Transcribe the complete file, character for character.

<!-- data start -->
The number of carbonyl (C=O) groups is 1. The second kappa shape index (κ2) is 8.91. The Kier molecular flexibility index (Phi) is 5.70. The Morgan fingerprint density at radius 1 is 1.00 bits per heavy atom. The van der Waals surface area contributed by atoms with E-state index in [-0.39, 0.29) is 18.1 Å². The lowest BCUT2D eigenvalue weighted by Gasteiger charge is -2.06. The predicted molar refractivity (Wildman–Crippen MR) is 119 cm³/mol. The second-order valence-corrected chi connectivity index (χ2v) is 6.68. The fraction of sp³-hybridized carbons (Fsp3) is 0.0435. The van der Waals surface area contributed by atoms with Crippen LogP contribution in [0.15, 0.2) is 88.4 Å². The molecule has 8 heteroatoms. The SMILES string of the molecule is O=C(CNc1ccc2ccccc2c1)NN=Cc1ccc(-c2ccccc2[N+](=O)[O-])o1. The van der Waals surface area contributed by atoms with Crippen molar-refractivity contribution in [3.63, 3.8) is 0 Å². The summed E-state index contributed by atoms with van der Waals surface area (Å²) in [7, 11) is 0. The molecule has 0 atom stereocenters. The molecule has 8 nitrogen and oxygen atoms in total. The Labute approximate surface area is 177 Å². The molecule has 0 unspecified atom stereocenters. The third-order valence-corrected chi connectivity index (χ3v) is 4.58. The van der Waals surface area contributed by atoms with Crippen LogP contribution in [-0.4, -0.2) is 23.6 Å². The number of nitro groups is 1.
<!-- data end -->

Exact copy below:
The number of carbonyl (C=O) groups is 1. The second kappa shape index (κ2) is 8.91. The Kier molecular flexibility index (Phi) is 5.70. The Morgan fingerprint density at radius 1 is 1.00 bits per heavy atom. The van der Waals surface area contributed by atoms with E-state index in [-0.39, 0.29) is 18.1 Å². The lowest BCUT2D eigenvalue weighted by Gasteiger charge is -2.06. The predicted molar refractivity (Wildman–Crippen MR) is 119 cm³/mol. The second-order valence-corrected chi connectivity index (χ2v) is 6.68. The fraction of sp³-hybridized carbons (Fsp3) is 0.0435. The van der Waals surface area contributed by atoms with Crippen LogP contribution in [0.15, 0.2) is 88.4 Å². The molecule has 8 heteroatoms. The SMILES string of the molecule is O=C(CNc1ccc2ccccc2c1)NN=Cc1ccc(-c2ccccc2[N+](=O)[O-])o1. The van der Waals surface area contributed by atoms with Crippen molar-refractivity contribution in [3.63, 3.8) is 0 Å². The summed E-state index contributed by atoms with van der Waals surface area (Å²) in [7, 11) is 0. The molecule has 0 atom stereocenters. The molecule has 8 nitrogen and oxygen atoms in total. The Labute approximate surface area is 177 Å². The molecule has 0 unspecified atom stereocenters. The third-order valence-corrected chi connectivity index (χ3v) is 4.58. The van der Waals surface area contributed by atoms with Crippen LogP contribution in [-0.4, -0.2) is 23.6 Å². The number of nitro groups is 1.